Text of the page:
There are currently hundreds of species of Elymus recognized.2 These are distinguished by characteristics of the spikelets, especially the glumes and lemmas, and by characteristics of the leaves, especially the sheaths and ligules.2 

While giant wild rye is technically distinguished by floral and leaf traits, in the Reserve it is often recognized by its height, which is comparable only to the non-native pampas grass and giant reed (Arundo donax). Giant wild rye soars above our other native grasses.

Alternate Scientific Names:

Leymus condensatus

Jepson eFlora Taxon Page

Ecology 493

Grasses and their herbivores are highly adapted to each other. In the fossil record. Grasses and grazers had similar periods of expansion and diversification in the mid-Miocene,495  leading some to postulate co-evolution of the two groups.

A grass has its major growth points at the base of the plant; leaves elongate from the base outward, so repeated grazing does not damage the plant.41,310,494 Grasses evolved leaves that are impregnated with siliceous particles (phytoliths) that make them tough and are thought to deter grazers.498  However, many grazers evolved deep-crowned cheek teeth with enamel patterns adapted for chewing the hard, phytolith-impregnated leaves. The hoofed grazers evolved long legs with solid toes, appropriate for long-distance running through low, open grasslands. Many grasses evolved deep rhizomes that protect the plant from trampling.

Was this true co-evolution, in which small changes in grasses stimulated small changes in grazers, which stimulated small changes in grasses, and so on, back and forth through time? 497,498  Or did grasses primarily evolve in response to climatic changes, 495,498  with grazers adapting to this new food source? Or, did, perhaps, grazer evolution lead the way, with grasses developing defensive, protective measures?498 While the remarkable co-adaptation we see today is accepted, the sequence of driving forces behind the evolution of grasses and grazers is contentious.495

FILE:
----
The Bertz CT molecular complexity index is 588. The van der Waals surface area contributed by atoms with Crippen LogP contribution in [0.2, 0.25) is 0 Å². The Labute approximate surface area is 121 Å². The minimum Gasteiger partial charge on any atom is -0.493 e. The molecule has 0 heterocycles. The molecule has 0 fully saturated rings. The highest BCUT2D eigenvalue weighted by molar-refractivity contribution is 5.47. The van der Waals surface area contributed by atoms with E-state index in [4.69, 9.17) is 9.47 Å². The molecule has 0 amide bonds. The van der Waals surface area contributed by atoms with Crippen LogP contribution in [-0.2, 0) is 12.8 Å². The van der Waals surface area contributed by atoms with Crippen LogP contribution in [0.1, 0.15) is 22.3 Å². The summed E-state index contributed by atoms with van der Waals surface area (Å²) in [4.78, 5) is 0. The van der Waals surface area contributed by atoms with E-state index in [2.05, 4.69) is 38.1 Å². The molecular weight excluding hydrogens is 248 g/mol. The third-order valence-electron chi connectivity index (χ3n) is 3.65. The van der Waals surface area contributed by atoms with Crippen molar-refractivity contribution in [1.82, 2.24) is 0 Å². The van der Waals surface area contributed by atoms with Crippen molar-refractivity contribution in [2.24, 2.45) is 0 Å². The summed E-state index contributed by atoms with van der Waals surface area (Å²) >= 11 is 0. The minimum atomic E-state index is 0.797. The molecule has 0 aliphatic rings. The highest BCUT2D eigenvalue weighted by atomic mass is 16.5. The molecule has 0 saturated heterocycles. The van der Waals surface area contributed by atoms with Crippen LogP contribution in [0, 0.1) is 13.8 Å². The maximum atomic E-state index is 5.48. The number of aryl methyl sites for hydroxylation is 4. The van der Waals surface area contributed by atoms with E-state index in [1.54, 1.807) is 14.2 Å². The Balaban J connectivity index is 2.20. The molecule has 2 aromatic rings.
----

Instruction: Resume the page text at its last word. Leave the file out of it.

small clump of giant wild rye

East Basin, south side | April 2016

Portion of a blooming flower spike

Portion of a blooming spike with dangling anthers | Stonebridge Mesa | July 2019

grass stalk at end of bloom

Stonebridge Mesa | June 2019

Human Uses 15,17,75

Prior to Spanish settlement, the only reed available to the local Indians was giant wild rye, which was used as the mainshaft of their small, two foot (about 60 cm) light weight arrows for birds and small mammals. The stem was allowed to dry and then straightened in a special grooved straightening stone. The stone was heated and the shaft turned continually in the groove until smooth and straight. The nodes were smoothed with a knife A foreshaft of toyon or California sagebrush or chamise was inserted into the hollow at the lower end and held with tar or pine pitch or resin and secured with sinew. Feathers for fletching were usually trimmed hawk feathers. The foreshaft was pointed or separate points were inserted.

There are reports of many other uses of giant wild rye by the Chumash, from thatching to medicine to drinking straws and knives.15

The missionaries brought two other reeds: Phragmites  sp. and Arundo donax. Together with the giant wild rye, these were collectively called giant reed or carrizo by the Spanish and often used interchangeably.

giant wild rye in sage scrub vegetation

East Basin, south side | June 2010

Giant wild rye often towers above surrounding shrubs

East Basin, south side | July 2010

giant wild rye going to seed

Stonebridge Mesa | August 2019

Interesting Facts 291

The close relationship between grasses and their grazers is reflected in the two nouns. The Old English word graes gave rise to the modern counterpart, grass, and also to grasian (to feed on grass), which time and use further modified to graze.

Giant wild rye growsing along trail

East Basin, south side | June 2010

portion of blooming spike

Portion of blooming spike with anthers | Stonebridge Mesa | June 2017

Flowering stem of giant wild rye

Florets are arranged into spikelets that are arranged into a terminal spike| Central Basin, south side | June 2016

Photo Gallery